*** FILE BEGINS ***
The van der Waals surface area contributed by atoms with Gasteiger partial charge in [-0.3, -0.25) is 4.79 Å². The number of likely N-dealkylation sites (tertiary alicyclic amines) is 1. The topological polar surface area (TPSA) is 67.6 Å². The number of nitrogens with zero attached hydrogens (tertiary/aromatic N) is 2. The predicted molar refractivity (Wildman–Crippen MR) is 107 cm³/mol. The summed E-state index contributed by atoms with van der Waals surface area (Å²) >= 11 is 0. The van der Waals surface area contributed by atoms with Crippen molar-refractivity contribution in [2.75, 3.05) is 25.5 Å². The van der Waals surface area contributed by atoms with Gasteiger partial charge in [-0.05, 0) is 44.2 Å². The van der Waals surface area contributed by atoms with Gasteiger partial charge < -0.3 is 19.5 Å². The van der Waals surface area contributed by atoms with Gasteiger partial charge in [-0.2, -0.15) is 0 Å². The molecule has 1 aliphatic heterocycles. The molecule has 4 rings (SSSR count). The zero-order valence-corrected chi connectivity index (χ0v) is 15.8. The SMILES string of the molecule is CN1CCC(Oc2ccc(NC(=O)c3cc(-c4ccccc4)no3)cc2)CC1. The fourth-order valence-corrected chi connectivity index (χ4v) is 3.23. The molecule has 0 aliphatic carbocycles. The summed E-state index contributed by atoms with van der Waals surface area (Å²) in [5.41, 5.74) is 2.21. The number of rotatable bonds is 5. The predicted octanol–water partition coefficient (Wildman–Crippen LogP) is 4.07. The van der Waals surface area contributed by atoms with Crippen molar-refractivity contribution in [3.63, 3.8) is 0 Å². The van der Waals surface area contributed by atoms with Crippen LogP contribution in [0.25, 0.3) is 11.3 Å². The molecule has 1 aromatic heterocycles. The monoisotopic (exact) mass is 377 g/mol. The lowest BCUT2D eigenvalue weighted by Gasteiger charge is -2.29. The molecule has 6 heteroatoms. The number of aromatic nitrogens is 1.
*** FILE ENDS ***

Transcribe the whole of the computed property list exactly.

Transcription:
The van der Waals surface area contributed by atoms with Gasteiger partial charge in [-0.3, -0.25) is 4.79 Å². The number of likely N-dealkylation sites (tertiary alicyclic amines) is 1. The topological polar surface area (TPSA) is 67.6 Å². The number of nitrogens with zero attached hydrogens (tertiary/aromatic N) is 2. The predicted molar refractivity (Wildman–Crippen MR) is 107 cm³/mol. The summed E-state index contributed by atoms with van der Waals surface area (Å²) >= 11 is 0. The van der Waals surface area contributed by atoms with Crippen molar-refractivity contribution in [2.75, 3.05) is 25.5 Å². The van der Waals surface area contributed by atoms with Gasteiger partial charge in [-0.05, 0) is 44.2 Å². The van der Waals surface area contributed by atoms with Gasteiger partial charge < -0.3 is 19.5 Å². The van der Waals surface area contributed by atoms with Gasteiger partial charge in [-0.2, -0.15) is 0 Å². The molecule has 1 aliphatic heterocycles. The molecule has 4 rings (SSSR count). The zero-order valence-corrected chi connectivity index (χ0v) is 15.8. The SMILES string of the molecule is CN1CCC(Oc2ccc(NC(=O)c3cc(-c4ccccc4)no3)cc2)CC1. The fourth-order valence-corrected chi connectivity index (χ4v) is 3.23. The molecule has 0 aliphatic carbocycles. The summed E-state index contributed by atoms with van der Waals surface area (Å²) in [5.41, 5.74) is 2.21. The number of rotatable bonds is 5. The predicted octanol–water partition coefficient (Wildman–Crippen LogP) is 4.07. The van der Waals surface area contributed by atoms with Crippen molar-refractivity contribution in [3.63, 3.8) is 0 Å². The van der Waals surface area contributed by atoms with Crippen LogP contribution in [0.25, 0.3) is 11.3 Å². The molecule has 1 aromatic heterocycles. The monoisotopic (exact) mass is 377 g/mol. The lowest BCUT2D eigenvalue weighted by Gasteiger charge is -2.29. The molecule has 6 heteroatoms. The number of aromatic nitrogens is 1.